The Japanese scientists have cloned a mouse from a single drop of blood.
A team at the Riken BioResource Center reports that circulating blood cells collected from the tail of a donor mouse were used to produce the clone,
Scientists at a linked institute recently created nearly 600 exact genetic copies of one mouse.
Mice have been cloned from several different sources of donor cells, including white blood cells found in the lymph nodes, bone marrow and liver.
The investigation revealed that circulating blood cells could also be used for cloning. The aim of the Japanese scientists was to find an easily available source of donor cells to clone scientifically valuable strains of laboratory mice.
The team, led by Atsuo Ogura, of Riken BioResource Center in Tsukuba, took blood from the tail of a donor mouse, isolated the white blood cells, and used the nuclei for cloning experiments, using the same technique that produced Dolly the sheep in Edinburgh.
Somatic cell nuclear transfer, the process that involves transferring the nucleus from an adult body cell - such as a blood or skin cell - into an unfertilised egg that has had its nucleus removed.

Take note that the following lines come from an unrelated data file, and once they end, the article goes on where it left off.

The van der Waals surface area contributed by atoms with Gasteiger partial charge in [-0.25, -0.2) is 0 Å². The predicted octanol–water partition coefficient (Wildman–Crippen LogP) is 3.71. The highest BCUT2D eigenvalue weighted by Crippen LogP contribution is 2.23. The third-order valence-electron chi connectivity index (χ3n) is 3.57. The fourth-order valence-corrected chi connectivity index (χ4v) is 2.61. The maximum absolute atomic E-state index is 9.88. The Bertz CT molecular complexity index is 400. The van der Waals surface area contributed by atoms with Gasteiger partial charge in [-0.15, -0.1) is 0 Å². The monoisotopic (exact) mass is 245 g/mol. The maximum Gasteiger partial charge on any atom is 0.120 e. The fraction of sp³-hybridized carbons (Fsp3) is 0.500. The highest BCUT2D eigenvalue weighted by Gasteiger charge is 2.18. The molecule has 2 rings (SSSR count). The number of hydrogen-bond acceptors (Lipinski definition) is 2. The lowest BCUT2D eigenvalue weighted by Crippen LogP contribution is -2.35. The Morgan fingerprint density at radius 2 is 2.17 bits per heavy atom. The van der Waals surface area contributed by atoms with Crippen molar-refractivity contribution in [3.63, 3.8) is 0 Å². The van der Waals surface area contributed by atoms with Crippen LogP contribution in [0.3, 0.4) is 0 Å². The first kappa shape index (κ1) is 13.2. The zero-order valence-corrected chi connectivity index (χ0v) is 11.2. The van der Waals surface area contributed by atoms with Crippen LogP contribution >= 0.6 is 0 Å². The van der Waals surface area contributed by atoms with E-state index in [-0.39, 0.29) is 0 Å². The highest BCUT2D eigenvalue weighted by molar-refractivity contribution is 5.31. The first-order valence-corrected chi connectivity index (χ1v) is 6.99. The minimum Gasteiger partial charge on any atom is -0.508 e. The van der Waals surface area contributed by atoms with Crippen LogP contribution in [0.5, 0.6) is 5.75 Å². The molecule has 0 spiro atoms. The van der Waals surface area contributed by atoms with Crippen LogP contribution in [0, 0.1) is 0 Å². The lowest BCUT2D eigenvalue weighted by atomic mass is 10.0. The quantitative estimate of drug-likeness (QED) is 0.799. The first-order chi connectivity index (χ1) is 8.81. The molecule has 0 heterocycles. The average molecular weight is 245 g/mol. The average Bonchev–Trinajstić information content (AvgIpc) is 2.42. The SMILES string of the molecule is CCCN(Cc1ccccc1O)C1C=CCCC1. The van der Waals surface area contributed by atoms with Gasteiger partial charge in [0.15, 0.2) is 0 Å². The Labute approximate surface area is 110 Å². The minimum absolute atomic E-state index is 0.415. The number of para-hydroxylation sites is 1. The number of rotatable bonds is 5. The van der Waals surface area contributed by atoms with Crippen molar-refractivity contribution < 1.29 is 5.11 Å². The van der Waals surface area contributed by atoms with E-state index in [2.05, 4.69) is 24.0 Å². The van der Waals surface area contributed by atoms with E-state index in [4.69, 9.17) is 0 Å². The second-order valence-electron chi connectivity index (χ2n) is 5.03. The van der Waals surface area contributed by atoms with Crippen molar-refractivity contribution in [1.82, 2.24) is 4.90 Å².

Reporting their findings in the US journal, Biology of Reproduction, the scientists said the study "demonstrated for the first time that mice could be cloned using the nuclei of peripheral blood cells".Invaluable strains
The scientists say: "These cells could be used for cloning immediately after collection and no donor animals need to be euthanised.
This technique would be applicable for generating genetic copies of invaluable strains of mice, which cannot be preserved by other assisted reproductive techniques such as conventional in vitro fertilisation or intracytoplasmic sperm injection."
Scientists in Japan have years of experience in cloning mice.
A team at a linked institute recently revealed they had produced almost 600 mice from one donor mouse after 25 consecutive rounds of cloning.
The research is aimed at large-scale production of high-quality animals for farming or conservation purposes, they say.